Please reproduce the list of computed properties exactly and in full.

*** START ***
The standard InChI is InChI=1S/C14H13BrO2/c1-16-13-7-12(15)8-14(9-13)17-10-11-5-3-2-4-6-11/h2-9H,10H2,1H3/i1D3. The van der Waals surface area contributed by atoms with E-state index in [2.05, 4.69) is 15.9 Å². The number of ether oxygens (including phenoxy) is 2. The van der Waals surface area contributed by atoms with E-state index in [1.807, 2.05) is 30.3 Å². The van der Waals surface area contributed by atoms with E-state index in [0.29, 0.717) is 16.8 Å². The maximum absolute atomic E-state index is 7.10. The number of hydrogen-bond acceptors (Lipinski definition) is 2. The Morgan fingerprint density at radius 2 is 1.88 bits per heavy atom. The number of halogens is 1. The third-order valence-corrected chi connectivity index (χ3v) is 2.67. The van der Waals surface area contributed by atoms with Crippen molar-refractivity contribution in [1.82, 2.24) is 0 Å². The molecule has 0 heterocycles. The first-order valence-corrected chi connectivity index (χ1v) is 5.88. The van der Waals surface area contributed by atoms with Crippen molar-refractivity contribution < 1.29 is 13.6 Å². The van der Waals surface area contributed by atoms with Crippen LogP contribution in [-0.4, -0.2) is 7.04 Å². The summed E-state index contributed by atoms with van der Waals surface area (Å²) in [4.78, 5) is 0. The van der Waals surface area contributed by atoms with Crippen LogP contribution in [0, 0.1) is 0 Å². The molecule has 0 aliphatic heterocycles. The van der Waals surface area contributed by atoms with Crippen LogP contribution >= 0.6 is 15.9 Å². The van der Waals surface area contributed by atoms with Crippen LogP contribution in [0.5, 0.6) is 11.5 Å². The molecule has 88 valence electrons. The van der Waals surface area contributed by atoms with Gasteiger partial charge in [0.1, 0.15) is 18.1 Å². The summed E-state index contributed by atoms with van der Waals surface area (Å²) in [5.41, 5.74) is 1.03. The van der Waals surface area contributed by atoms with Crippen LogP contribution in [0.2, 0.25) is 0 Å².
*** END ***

The standard InChI is InChI=1S/C14H13BrO2/c1-16-13-7-12(15)8-14(9-13)17-10-11-5-3-2-4-6-11/h2-9H,10H2,1H3/i1D3. The van der Waals surface area contributed by atoms with E-state index in [2.05, 4.69) is 15.9 Å². The number of ether oxygens (including phenoxy) is 2. The van der Waals surface area contributed by atoms with E-state index in [1.807, 2.05) is 30.3 Å². The van der Waals surface area contributed by atoms with E-state index in [0.29, 0.717) is 16.8 Å². The maximum absolute atomic E-state index is 7.10. The number of hydrogen-bond acceptors (Lipinski definition) is 2. The Morgan fingerprint density at radius 2 is 1.88 bits per heavy atom. The number of halogens is 1. The third-order valence-corrected chi connectivity index (χ3v) is 2.67. The van der Waals surface area contributed by atoms with Crippen molar-refractivity contribution in [1.82, 2.24) is 0 Å². The molecule has 0 heterocycles. The first-order valence-corrected chi connectivity index (χ1v) is 5.88. The van der Waals surface area contributed by atoms with Crippen molar-refractivity contribution < 1.29 is 13.6 Å². The van der Waals surface area contributed by atoms with Crippen LogP contribution in [-0.4, -0.2) is 7.04 Å². The summed E-state index contributed by atoms with van der Waals surface area (Å²) in [4.78, 5) is 0. The van der Waals surface area contributed by atoms with Crippen LogP contribution in [0, 0.1) is 0 Å². The molecule has 0 aliphatic heterocycles. The van der Waals surface area contributed by atoms with Crippen LogP contribution >= 0.6 is 15.9 Å². The van der Waals surface area contributed by atoms with Crippen LogP contribution in [0.5, 0.6) is 11.5 Å². The molecule has 88 valence electrons. The van der Waals surface area contributed by atoms with Gasteiger partial charge in [0.1, 0.15) is 18.1 Å². The summed E-state index contributed by atoms with van der Waals surface area (Å²) in [5.41, 5.74) is 1.03. The van der Waals surface area contributed by atoms with Crippen LogP contribution in [0.2, 0.25) is 0 Å².